Myoepithelial cell-specific expression of stefin A as a suppressor of early breast cancer invasion Academic Article uri icon

abstract

  • Mammography screening has increased the detection of early pre-invasive breast cancers, termed ductal carcinoma in situ (DCIS), increasing the urgency of identifying molecular regulators of invasion as prognostic markers to predict local relapse. Using the MMTV-PyMT breast cancer model and pharmacological protease inhibitors, we reveal that cysteine cathepsins have important roles in early-stage tumorigenesis. To characterize the cell-specific roles of cathepsins in early invasion, we developed a DCIS-like model, incorporating an immortalized myoepithelial cell line (N1ME) that restrained tumor cell invasion in 3D culture. Using this model, we identified an important myoepithelial-specific function of the cysteine cathepsin inhibitor stefin A in suppressing invasion, whereby targeted stefin A loss in N1ME cells blocked myoepithelial-induced suppression of breast cancer cell invasion. Enhanced invasion observed in 3D cultures with N1ME stefin A-low cells was reliant on cathepsin B activation, as addition of the small molecule inhibitor CA-074 rescued the DCIS-like non-invasive phenotype. Importantly, we confirmed that stefin A was indeed abundant in myoepithelial cells in breast tissue. Use of a 138-patient cohort confirmed that myoepithelial stefin A (cystatin A) is abundant in normal breast ducts and low-grade DCIS but reduced in high-grade DCIS, supporting myoepithelial stefin A as a candidate marker of lower risk of invasive relapse. We have therefore identified myoepithelial cell stefin A as a suppressor of early tumor invasion and a candidate marker to distinguish patients who are at low risk of developing invasive breast cancer, and can therefore be spared further treatment. Copyright © 2017 Pathological Society of Great Britain and Ireland. Published by John Wiley & Sons, Ltd.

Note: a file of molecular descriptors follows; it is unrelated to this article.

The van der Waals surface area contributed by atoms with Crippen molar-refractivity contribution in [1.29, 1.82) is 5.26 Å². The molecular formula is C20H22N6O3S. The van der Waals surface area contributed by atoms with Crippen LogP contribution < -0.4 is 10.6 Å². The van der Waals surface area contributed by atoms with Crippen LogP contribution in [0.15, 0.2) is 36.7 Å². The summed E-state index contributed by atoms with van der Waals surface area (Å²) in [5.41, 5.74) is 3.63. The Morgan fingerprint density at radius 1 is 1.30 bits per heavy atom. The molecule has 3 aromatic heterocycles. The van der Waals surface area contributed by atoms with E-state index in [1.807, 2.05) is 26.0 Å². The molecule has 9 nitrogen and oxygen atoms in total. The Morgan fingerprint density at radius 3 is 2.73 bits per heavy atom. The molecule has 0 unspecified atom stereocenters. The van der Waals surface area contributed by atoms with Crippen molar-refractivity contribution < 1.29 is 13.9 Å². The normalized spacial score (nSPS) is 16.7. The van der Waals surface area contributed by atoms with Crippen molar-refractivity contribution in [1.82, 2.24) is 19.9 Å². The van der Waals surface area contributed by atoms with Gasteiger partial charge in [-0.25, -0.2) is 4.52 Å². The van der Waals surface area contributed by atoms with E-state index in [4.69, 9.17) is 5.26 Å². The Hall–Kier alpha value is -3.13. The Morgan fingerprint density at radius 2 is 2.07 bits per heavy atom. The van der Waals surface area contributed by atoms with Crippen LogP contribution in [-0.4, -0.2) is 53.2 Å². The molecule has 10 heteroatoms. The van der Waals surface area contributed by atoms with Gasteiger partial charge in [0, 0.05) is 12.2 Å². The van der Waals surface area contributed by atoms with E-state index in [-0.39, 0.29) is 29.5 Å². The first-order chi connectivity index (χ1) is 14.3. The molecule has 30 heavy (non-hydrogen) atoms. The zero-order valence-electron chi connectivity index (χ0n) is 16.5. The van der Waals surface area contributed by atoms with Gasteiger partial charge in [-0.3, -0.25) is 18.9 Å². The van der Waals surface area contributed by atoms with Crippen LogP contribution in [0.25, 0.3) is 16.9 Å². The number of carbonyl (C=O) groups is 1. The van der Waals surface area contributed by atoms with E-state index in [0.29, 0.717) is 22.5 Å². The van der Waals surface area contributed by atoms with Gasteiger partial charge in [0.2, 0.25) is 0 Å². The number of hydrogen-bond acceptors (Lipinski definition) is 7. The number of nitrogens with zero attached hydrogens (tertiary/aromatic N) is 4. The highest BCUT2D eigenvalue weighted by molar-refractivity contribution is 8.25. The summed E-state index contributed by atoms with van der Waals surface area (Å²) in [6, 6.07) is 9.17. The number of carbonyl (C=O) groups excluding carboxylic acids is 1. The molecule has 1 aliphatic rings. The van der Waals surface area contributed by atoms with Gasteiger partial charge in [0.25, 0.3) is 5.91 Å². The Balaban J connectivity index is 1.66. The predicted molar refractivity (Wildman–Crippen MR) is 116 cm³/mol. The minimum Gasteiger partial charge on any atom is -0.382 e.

authors

publication date

  • 2017

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